Manchildren and ladyboys – The Hangover Part II review

The Hangover Part II – Starring Bradley Cooper, Ed Helms and Zach Galifianakis. Directed by Todd Phillips. Rated MA. By Simon Miraudo.

Upon leaving the screening of The Hangover Part II, a woman remarked, “I think you would’ve had to seen the first one to really get the jokes here.” I’d refine that further and suggest seeing the first one is getting the jokes here. Todd Phillips’ follow-up to his surprise 2009 box office sensation is a carbon copy of its predecessor, which may seem lazy, but on further reflection might be the most impressive and intricate beat-by-beat plot reconstruction ever seen in a movie sequel. But it’s probably just lazy. Everyone involved in the production is acting like a superstitious sportsman: unwilling to change a single ingredient in their process, just so they can replicate the exact sequence of events that led to their previous success. From celebrity cameos to artists on the soundtrack, the only people not returning from the first film are screenwriters Jon Lucas and Scott Moore, replaced by Scot Armstrong and Craig Mazin. Still, Part II is about as funny as Part I, and Phillips knows how to make a comedy look cinematic (which is more than can be said for many other comic directors). Maybe there’s something to this superstition business after all.

Phil (Bradley Cooper), Stu (Ed Helms) and Alan (Zach Galifianakis) all return for another evening of unspeakable debauchery, followed by a memory-erasing hangover and a 48-hour dash to reconstruct the events that took place and subsequently sent their lives spiralling into disarray. Following their memorable (or should that be forgettable?) stint in Vegas, the trio reunites in Thailand for the wedding of Stu to Lauren (Jamie Chung). Although Stu – still “piecing together the fractures of his psyche” – wants only a Bachelor Brunch, he relents one evening by sharing a beachside beer with his buds, including the formerly-misplaced Doug (Justin Bartha) and Lauren’s brother Teddy (Mason Lee, a spitting image of Justin Bartha, if he were also Taiwanese). You know the drill. We next see them the following morning, where a dishevelled Phil, tattooed Stu and bald Alan wake up in a dirty Bangkok motel room filled with the unprintable remnants of their wild night out. Thankfully, Doug is safe. This time however, Teddy is missing, and they need to enter a world of drug dealers, violent monks, smoking monkeys, a naked Ken Jeong and amorous ladyboys to reclaim him before the nuptials.

I wasn’t the biggest champion of the first film, but I loved the cast (they’re just as great here) and admitted that “the laughs … come from the never-ending stream of surprises”. That sense of revelation is gone. The jokes still come think and fast, but not one is unexpected. We are instead left with just the characters to keep us entertained – each one more despicable than the last. Phil is a jerk of the jerkiest variety; the kind that can only get away with his jerkery because he’s so pretty. Alan, meanwhile, is a sociopath. There’s no getting around it. He is a sociopath. It seemed like Stu was the last bastion of good-naturedness in this wolfpack, but even he devolves into an animalistic sexual predator with a penchant for self-mutilation after taking one teensy muscle relaxer. Late in the film, he sternly tells Phil that he has “a demon” inside of him. And he’s being deadly serious about the untapped darkness within.  OK, now we’re getting somewhere.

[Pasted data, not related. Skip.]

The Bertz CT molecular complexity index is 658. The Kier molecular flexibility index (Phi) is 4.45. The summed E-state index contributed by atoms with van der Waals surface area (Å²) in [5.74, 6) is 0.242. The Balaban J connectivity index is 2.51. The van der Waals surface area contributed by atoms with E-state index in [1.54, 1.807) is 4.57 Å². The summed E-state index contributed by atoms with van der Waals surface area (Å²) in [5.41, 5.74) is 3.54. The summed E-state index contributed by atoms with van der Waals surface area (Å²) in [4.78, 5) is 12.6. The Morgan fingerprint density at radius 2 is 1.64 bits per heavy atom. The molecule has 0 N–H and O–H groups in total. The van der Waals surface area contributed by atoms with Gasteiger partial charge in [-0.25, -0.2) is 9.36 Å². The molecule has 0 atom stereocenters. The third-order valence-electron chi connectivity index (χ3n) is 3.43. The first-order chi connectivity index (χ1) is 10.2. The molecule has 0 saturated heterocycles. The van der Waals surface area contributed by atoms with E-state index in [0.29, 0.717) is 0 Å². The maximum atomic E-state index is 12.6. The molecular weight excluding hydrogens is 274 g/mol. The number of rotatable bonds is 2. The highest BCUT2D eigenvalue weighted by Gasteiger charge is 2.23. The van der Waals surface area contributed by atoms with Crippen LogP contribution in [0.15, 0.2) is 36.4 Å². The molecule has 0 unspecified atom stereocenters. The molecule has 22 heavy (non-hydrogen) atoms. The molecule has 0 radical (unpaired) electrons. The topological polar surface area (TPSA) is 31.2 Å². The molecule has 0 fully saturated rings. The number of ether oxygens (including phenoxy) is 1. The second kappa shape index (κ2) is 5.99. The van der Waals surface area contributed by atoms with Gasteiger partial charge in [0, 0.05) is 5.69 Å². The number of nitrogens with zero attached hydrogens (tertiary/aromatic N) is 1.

I applauded Phillips’ last film, Due Date, for challenging its audience by presenting them with protagonists that are ultimately terrible human beings, but are self-aware to admit as much. He tries the same trick here, making his characters as heartless and inhuman as possible, almost to see if audiences will shower them with as much adulation as they did the first time around. Galifianakis, as a comedian and an actor, has taken this particular approach his entire career. He made an appearance in the Jay Roach comedy Dinner for Schmucks, which was similarly mean-spirited, but then condescended to chide the audience for laughing at its collection of eponymous losers. The Hangover Part II revels in its wickedness, and encourages viewers to do so as well. It’s kind of infectious. Just because you like it, doesn’t mean you have to feel good about it.


Check out Simon’s other reviews here.

The Hangover Part II is now showing in Australian cinemas.

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